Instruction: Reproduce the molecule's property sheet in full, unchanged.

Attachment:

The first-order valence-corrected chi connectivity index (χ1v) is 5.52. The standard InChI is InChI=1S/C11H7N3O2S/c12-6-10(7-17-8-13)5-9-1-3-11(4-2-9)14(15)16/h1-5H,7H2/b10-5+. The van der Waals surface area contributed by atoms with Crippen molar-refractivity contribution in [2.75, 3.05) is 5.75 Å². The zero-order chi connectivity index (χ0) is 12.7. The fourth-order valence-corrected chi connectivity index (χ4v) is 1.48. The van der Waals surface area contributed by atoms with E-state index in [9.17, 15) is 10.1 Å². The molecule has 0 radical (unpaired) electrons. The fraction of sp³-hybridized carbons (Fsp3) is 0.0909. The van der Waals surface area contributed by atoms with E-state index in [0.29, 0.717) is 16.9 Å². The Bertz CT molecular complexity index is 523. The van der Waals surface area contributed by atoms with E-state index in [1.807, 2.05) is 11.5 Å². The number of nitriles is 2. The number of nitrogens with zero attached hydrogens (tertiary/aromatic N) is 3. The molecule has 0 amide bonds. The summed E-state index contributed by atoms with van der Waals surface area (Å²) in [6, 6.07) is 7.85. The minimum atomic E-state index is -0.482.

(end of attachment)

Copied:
The first-order valence-corrected chi connectivity index (χ1v) is 5.52. The standard InChI is InChI=1S/C11H7N3O2S/c12-6-10(7-17-8-13)5-9-1-3-11(4-2-9)14(15)16/h1-5H,7H2/b10-5+. The van der Waals surface area contributed by atoms with Crippen molar-refractivity contribution in [2.75, 3.05) is 5.75 Å². The zero-order chi connectivity index (χ0) is 12.7. The fourth-order valence-corrected chi connectivity index (χ4v) is 1.48. The van der Waals surface area contributed by atoms with E-state index in [9.17, 15) is 10.1 Å². The molecule has 0 radical (unpaired) electrons. The fraction of sp³-hybridized carbons (Fsp3) is 0.0909. The van der Waals surface area contributed by atoms with E-state index in [0.29, 0.717) is 16.9 Å². The Bertz CT molecular complexity index is 523. The van der Waals surface area contributed by atoms with E-state index in [1.807, 2.05) is 11.5 Å². The number of nitriles is 2. The number of nitrogens with zero attached hydrogens (tertiary/aromatic N) is 3. The molecule has 0 amide bonds. The summed E-state index contributed by atoms with van der Waals surface area (Å²) in [6, 6.07) is 7.85. The minimum atomic E-state index is -0.482.